13. How can a logframe address HR accountability then? The project implementation process must be focused on overcoming the structural ‘risks and assumptions’ and this requires continuous active engagement of both claim holders and duty bearers. For accountability purposes, the challenge is to identify and move to change the constraining structural conditions thus fulfilling all HR principles. (D. Curtis)  Given the inadequacies (and abuses) of the foreign aid system, the corollary to this is that the actual processes that foreign aid sets in motion must be more important than its volume. This additionally means that, when providing technical assistance or policy advice, donors must be guided by both HR principles and standards.

 

Foreign aid: Can human rights impacts be foreseen?

 

14. In a way, HR impact assessment (HRIA) overlaps with poverty and social impact assessment exercises. The three of them offer empirical evidence on the likely social consequences on the living conditions of different social groups in society. The information that comes from them has the potential to foresee and thus mitigate negative consequences or even prevent them. These impact assessments determine whether measures are politically feasible by considering existing power relations and possible opposition to the new measures. They open up space for dialogue among claim holders and duty bearers. But unless policy makers take into account the results of HRIA exercises, even the best analyses will be useless. HRIA ownership thus matters greatly. Findings usually support the position already for long held by large parts of civil society. They provide claim holders with a negotiating platform with donors. HRIAs are best if implemented by independent teams.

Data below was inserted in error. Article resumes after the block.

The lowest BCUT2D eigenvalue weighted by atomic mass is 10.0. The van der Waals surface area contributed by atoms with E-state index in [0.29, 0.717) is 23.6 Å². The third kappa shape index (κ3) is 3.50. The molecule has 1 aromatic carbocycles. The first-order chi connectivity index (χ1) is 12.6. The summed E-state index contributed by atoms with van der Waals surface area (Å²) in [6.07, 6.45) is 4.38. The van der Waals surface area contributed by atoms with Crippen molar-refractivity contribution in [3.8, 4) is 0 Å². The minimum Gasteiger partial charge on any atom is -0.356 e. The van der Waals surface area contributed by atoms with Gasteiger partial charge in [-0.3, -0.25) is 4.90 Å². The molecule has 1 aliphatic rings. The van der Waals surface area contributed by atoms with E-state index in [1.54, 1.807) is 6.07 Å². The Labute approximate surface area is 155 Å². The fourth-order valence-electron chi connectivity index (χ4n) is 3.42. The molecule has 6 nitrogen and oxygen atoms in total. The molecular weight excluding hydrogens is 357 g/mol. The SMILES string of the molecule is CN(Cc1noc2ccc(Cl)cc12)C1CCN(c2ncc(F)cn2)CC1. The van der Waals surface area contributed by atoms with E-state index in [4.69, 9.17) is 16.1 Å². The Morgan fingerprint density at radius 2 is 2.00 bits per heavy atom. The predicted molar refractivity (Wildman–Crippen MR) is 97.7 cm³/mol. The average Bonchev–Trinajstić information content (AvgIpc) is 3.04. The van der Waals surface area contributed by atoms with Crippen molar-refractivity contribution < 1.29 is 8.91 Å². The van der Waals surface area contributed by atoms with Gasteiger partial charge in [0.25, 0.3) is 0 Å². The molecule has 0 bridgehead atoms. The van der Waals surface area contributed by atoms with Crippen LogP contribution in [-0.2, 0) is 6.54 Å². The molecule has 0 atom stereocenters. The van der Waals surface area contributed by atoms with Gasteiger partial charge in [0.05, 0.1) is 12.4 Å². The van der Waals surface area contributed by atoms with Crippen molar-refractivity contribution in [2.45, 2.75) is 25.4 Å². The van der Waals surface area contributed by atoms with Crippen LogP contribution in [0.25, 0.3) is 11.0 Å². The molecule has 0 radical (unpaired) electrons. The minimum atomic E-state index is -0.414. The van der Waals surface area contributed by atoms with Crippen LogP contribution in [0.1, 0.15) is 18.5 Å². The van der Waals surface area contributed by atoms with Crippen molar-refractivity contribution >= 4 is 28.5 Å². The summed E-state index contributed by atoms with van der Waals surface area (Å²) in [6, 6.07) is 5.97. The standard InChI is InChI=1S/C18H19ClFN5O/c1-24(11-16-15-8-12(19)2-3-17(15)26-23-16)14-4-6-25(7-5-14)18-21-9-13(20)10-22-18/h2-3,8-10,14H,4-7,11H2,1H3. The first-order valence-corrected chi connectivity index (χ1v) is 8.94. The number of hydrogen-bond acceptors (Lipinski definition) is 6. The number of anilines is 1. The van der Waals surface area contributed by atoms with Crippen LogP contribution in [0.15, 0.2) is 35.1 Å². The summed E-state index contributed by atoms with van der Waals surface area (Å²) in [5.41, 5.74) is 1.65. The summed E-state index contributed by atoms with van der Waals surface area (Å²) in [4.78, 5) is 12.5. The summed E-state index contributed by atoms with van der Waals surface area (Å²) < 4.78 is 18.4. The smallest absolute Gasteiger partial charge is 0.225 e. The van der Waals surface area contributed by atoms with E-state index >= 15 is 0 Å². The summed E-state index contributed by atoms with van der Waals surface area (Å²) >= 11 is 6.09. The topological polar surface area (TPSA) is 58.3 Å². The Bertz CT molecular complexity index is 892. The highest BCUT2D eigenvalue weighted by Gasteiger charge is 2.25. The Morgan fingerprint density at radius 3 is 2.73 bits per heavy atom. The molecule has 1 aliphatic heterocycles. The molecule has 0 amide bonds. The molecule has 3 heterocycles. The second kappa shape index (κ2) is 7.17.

15. Economic partnership agreements (EPAs) and free trade agreements (FTAs) simply must have HR impact assessments and audits. To us in PHM, this is non-negotiable.

 

Foreign aid: wrong focus?

 

Often trapped in a ‘growth-only’ delusion, development cooperation vows to focus on poor people, but instead primarily focuses on poor countries…The HR-based framework definitely focuses on poor people –everywhere.

 

16. This is most important, because 72% of the world’s poor live in middle income countries (MICs). And there, the ratio of bilateral to multilateral aid is 2/3:1/3.

 

17. MICs can, in principle, support and emancipate their own poor people, but their poor lack power (are not empowered) and their governments lack any real determination and commitment to end poverty.

 

18. Mind you, even if –with foreign aid– the MDGs are met, there will still be one billion poor people by 2015… almost ¾ living in MICs.

 

19. Donors complain of unresponsive governance there; they consider ‘bad governance’ the most dangerous trap. They purport to address it face-on. The question is: What changes do they insist on? For them to engage in debates on frontally tackling inequality should not be considered an infringement on sovereignty, but a step towards HR. But do they?

 

20. If rich countries purport to provide poor countries with development resources, it is not at all against their own interests to do so. Otherwise, why would they do it? Much more ‘real aid’ would be for them to:

  • cut subsidies to agriculture in the North,